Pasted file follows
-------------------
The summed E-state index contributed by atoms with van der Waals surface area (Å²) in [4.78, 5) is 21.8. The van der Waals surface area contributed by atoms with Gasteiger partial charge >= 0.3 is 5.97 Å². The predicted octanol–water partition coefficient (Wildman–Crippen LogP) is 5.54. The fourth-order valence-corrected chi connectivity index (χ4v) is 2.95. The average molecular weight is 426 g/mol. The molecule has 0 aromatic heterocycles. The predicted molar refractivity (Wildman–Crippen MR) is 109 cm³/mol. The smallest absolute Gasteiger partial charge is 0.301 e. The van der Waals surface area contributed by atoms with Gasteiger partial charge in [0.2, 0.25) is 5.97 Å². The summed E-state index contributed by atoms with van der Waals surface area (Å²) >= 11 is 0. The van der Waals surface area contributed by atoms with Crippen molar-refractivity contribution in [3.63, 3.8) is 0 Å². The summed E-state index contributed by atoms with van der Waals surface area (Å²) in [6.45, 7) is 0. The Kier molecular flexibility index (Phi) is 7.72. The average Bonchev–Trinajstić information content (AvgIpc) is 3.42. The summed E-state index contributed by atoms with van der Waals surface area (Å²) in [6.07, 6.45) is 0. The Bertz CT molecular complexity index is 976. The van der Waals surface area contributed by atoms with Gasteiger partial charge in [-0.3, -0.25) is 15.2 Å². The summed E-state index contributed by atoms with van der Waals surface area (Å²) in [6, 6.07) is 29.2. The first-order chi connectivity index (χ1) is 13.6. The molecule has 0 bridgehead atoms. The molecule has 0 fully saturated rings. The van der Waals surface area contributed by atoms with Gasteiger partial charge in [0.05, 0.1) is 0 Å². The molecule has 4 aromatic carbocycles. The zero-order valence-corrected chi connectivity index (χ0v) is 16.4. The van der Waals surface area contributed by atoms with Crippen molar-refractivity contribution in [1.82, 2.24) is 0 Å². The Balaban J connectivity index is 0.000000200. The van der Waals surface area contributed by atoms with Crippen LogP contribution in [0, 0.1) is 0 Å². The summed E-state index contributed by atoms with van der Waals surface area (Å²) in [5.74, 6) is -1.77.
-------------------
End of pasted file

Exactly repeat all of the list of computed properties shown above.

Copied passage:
The summed E-state index contributed by atoms with van der Waals surface area (Å²) in [4.78, 5) is 21.8. The van der Waals surface area contributed by atoms with Gasteiger partial charge >= 0.3 is 5.97 Å². The predicted octanol–water partition coefficient (Wildman–Crippen LogP) is 5.54. The fourth-order valence-corrected chi connectivity index (χ4v) is 2.95. The average molecular weight is 426 g/mol. The molecule has 0 aromatic heterocycles. The predicted molar refractivity (Wildman–Crippen MR) is 109 cm³/mol. The smallest absolute Gasteiger partial charge is 0.301 e. The van der Waals surface area contributed by atoms with Gasteiger partial charge in [0.2, 0.25) is 5.97 Å². The summed E-state index contributed by atoms with van der Waals surface area (Å²) >= 11 is 0. The van der Waals surface area contributed by atoms with Crippen molar-refractivity contribution in [3.63, 3.8) is 0 Å². The summed E-state index contributed by atoms with van der Waals surface area (Å²) in [6.45, 7) is 0. The Kier molecular flexibility index (Phi) is 7.72. The average Bonchev–Trinajstić information content (AvgIpc) is 3.42. The summed E-state index contributed by atoms with van der Waals surface area (Å²) in [6.07, 6.45) is 0. The Bertz CT molecular complexity index is 976. The van der Waals surface area contributed by atoms with Gasteiger partial charge in [-0.3, -0.25) is 15.2 Å². The summed E-state index contributed by atoms with van der Waals surface area (Å²) in [6, 6.07) is 29.2. The first-order chi connectivity index (χ1) is 13.6. The molecule has 0 bridgehead atoms. The molecule has 0 fully saturated rings. The van der Waals surface area contributed by atoms with Gasteiger partial charge in [0.05, 0.1) is 0 Å². The molecule has 4 aromatic carbocycles. The zero-order valence-corrected chi connectivity index (χ0v) is 16.4. The van der Waals surface area contributed by atoms with Crippen molar-refractivity contribution in [1.82, 2.24) is 0 Å². The Balaban J connectivity index is 0.000000200. The van der Waals surface area contributed by atoms with Crippen LogP contribution in [0, 0.1) is 0 Å². The summed E-state index contributed by atoms with van der Waals surface area (Å²) in [5.74, 6) is -1.77.